Finger-like protrusions of peridotite are developed on Rhum where peridotite is overlain by allivalite. These structures, which were described by Brown as ‘upward-growing pyroxene structures’, are found in the following environments: at the main intra-unit junctions; along the upper surface of subsidiary peridotites in certain allivalites; and along the lower surface of allivalite blocks in some peridotites.
The structures generally take the form of parallel-sided or tapering protrusions with circular cross-sections. The tops of fingers are conical or hemispherical in shape. Typical dimensions are: finger amplitude, 2–5 cm; finger diameter, up to 3 cm; and finger wavelength, 5–10 cm. Peridotite in the finger is modally and texturally similar to the underlying layer, varieties range from feldspathic peridotite to dunitic peridotite. In the field the fingers apparently cut through layering, laminae and lamination without any associated disruption of the planar structures.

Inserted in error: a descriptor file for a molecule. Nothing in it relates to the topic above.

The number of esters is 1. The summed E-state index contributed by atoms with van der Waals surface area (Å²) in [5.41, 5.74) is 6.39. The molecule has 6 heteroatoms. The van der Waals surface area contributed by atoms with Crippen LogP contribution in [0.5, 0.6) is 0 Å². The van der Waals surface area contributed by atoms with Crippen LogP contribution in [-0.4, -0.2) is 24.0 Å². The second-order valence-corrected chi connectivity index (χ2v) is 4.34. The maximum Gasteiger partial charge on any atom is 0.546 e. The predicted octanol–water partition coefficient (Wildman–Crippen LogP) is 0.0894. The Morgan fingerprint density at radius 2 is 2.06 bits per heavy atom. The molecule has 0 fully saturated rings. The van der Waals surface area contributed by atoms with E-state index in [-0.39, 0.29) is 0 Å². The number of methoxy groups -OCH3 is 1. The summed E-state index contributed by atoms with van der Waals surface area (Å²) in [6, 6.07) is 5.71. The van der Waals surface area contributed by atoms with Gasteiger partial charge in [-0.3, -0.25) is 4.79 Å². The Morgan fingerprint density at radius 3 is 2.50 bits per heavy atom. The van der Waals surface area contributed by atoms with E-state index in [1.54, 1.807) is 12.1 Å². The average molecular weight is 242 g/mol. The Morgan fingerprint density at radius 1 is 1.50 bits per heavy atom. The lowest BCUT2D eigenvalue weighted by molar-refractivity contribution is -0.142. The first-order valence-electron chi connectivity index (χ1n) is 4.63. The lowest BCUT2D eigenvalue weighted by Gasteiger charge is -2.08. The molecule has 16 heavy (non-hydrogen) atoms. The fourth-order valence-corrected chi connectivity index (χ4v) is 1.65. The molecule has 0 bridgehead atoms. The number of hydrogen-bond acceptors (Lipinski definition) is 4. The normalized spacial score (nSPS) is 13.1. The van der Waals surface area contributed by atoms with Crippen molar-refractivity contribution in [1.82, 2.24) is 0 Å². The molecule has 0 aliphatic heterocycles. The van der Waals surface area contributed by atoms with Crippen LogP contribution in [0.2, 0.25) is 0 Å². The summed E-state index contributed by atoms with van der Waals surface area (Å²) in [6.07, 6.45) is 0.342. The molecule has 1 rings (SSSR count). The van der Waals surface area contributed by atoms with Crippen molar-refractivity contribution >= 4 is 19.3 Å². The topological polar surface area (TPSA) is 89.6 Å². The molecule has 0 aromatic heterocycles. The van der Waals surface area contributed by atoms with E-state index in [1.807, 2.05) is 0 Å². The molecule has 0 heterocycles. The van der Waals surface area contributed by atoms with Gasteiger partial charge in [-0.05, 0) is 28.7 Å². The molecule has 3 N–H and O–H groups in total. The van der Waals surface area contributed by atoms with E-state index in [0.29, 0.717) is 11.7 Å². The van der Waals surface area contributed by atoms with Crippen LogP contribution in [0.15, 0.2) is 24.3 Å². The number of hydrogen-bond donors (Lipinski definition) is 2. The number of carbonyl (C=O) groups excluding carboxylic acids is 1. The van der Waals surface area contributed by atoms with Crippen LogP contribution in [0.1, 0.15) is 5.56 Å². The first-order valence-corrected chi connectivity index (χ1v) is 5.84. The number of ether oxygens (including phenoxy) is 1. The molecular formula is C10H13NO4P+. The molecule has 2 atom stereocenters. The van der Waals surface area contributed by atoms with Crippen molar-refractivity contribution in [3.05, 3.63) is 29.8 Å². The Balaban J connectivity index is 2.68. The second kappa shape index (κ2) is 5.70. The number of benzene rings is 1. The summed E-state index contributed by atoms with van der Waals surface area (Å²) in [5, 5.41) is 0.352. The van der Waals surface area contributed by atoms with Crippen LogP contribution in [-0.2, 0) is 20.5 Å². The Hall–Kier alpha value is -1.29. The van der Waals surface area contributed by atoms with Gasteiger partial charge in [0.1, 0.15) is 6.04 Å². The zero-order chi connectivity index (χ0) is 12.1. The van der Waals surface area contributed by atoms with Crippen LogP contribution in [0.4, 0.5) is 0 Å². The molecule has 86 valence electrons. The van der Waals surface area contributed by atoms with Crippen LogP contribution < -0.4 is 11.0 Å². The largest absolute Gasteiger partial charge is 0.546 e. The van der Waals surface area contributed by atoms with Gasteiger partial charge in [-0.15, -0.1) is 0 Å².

Two contrasting mechanisms of formation are discussed: vertical deformation of crystal mushes, and metasomatic replacement. On balance, we prefer to interpret the fingers as evidence for the replacement of pre-existing allivalite by secondary peridotite. Replacement was achieved by pore magma from the underlying peridotite migrating upwards into the overlying allivalite, in response to compaction. This pore magma was able to resorb plagioclase but crystallize olivine and pyroxene in its place.